Actuaries Around the World: Tanzania

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tanzaniaThis month we have the pleasure of interviewing Sandeep Chavda, co-founder of the Actuarial Society of Tanzania. Sandeep holds a Bachelor’s of Science in Statistics from University of Cape Town, and is currently an actuarial specialist with Metropolitan Tanzania Life Assurance where he works in the areas of pricing, reinsurance and product development.

ACTEX Learning (AL): How many practicing actuaries do you have?

Sandeep Chavda (SC): Currently there are no practicing actuaries in Tanzania with an actuarial designation. I have completed a Diploma in Actuarial Techniques (CT1-CT9 from the IFoA), and I would estimate that there are approximately 20 individuals taking IFoA exams, as I am.

AL: When was actuarial science first introduced?

SC: This was introduced by the University of Dar-es-Salaam in 2010.

AL: What is your favorite part about being an actuary?

SC: Being part of a rare pool of individuals who have this qualification in Tanzania.

AL: Can you share an interesting anecdote from your career?

SC: I co-founded of the Actuarial Society of Tanzania whilst in my 3rd year at university to further the profession in my country. This association is currently dormant, but we hope to get it up and running again soon.

AL: What are some of the highlights of the history of the actuarial profession?

SC: There has been a growth in interest by high school students now joining the program at the local university, as well as a slow but steady recognition and uptake of actuarial graduates and value placed on the skills that actuarial professionals bring in running insurance companies and pension funds.

AL: What are some of the main challenges and projects for your association over the next 5-10 years?

SC: Finding leadership for the Actuarial Society of Tanzania which is currently dormant. We have a lack of exemption credits for the courses at local university, requiring students to do costly IFoA exams, sometimes without financial support from employers. There is a lack of senior actuarial personnel to provide guidance and support as well as transfer of practical technical skills. There is a lack of organized mentorship support for university actuarial students.

AL: What have you seen from inside your company? Where do you think the changes to actuarial work in your country will happen in the next five years?

SC: There is expected regulation requiring an actuarial function in local general (property and casualty) insurance companies. The general economic growth of the country is attracting more insurance companies. We see an introduction of sophisticated products on the capital markets requiring modeling skills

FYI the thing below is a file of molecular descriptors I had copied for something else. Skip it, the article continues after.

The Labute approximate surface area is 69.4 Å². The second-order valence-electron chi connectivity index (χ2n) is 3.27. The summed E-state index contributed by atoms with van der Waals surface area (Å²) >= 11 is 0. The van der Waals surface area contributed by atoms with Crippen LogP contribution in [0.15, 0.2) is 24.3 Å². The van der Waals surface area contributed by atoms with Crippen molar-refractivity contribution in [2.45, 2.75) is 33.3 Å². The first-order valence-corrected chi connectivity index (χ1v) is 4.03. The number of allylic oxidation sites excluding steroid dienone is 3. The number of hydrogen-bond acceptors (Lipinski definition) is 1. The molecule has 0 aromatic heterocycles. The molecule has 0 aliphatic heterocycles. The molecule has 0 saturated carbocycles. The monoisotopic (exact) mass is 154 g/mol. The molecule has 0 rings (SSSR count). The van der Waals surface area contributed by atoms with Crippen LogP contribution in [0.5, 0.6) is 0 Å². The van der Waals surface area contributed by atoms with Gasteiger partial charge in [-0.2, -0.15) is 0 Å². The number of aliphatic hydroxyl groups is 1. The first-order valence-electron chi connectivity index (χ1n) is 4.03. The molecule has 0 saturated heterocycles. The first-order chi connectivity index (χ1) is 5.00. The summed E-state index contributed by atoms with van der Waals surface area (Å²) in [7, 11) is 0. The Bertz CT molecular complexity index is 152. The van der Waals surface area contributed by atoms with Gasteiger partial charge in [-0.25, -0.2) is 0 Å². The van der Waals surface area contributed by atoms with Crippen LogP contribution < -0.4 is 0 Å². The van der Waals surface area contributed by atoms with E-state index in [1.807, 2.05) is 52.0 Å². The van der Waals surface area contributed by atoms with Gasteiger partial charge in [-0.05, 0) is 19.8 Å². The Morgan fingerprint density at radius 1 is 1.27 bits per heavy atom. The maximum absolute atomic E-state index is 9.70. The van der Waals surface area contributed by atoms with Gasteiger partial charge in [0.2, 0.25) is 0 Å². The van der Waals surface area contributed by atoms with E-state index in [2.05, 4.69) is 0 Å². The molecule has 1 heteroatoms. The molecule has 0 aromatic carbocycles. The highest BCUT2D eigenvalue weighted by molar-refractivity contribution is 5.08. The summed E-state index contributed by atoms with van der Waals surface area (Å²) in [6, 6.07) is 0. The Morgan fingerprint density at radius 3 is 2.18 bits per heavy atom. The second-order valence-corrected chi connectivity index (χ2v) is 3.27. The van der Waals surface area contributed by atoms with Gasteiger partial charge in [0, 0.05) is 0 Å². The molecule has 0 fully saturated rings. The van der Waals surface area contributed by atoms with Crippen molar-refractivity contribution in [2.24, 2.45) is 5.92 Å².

AL: What have you seen from inside your company? Where do you think the changes to actuarial work in your country will happen in the next five years?

SC: With the expected regulation requiring actuarial input in General/Short term insurance companies, it is likely to increase job prospects and diversification for those currently in life insurance companies and pension funds. Up-skilling is required in terms of technical capacity in the areas of reserving, modeling and pricing techniques for banking/capital market products like derivatives.

AL: Who are the main employers of actuaries?

SC: Life insurance companies, health insurance companies and pension funds.

AL: What qualifications do you find most important for upcoming actuaries?

SC: At this stage, the newly introduced CAA qualification from the IFoA and its Associate qualification would be a good platform whilst building up the required technical skills and work experience to climb to the Fellowship qualification of the IFoA.

AL: Do the schools in your country have actuarial majors, minors, concentrations or do students study on their own or overseas?

SC: For those who can afford it, actuarial science is pursued overseas. Most high school students opt to join the local university (University of Dar-es-Salaam).

AL: What is the credentialing procedure like for an actuary in your country?

SC: Not in place. The law recognizes Associate and Fellowship qualification from reputed organizations such as the IFoA and SOA.

AL: Do employers support the cost and time of exam preparation?

SC: Few employers support this. Those who do are foreign-owned companies who have an actuarial support policy from the originating country and hence apply this for locals as well. One example of this are South African-based insurance companies with a presence in Tanzania.

AL: What is the reputation of actuaries in your country?

SC: The profession is gaining reputation as students pass more exams and add value to their organizations. This is, however, not moving at a desirable pace and could be remedied by seminars and workshops for potential employers, showcasing the technical skills and added value actuaries can have on their companies.

AL: Is there anything else you would like to share?

SC: Tanzanian actuaries need support from large actuarial associations in terms of mentorship and exam support, technical skills training in practical aspects of actuarial work for those who are working and studying at the same time and workshops/seminars for employers.

Sandeep can be contacted via the following email address:

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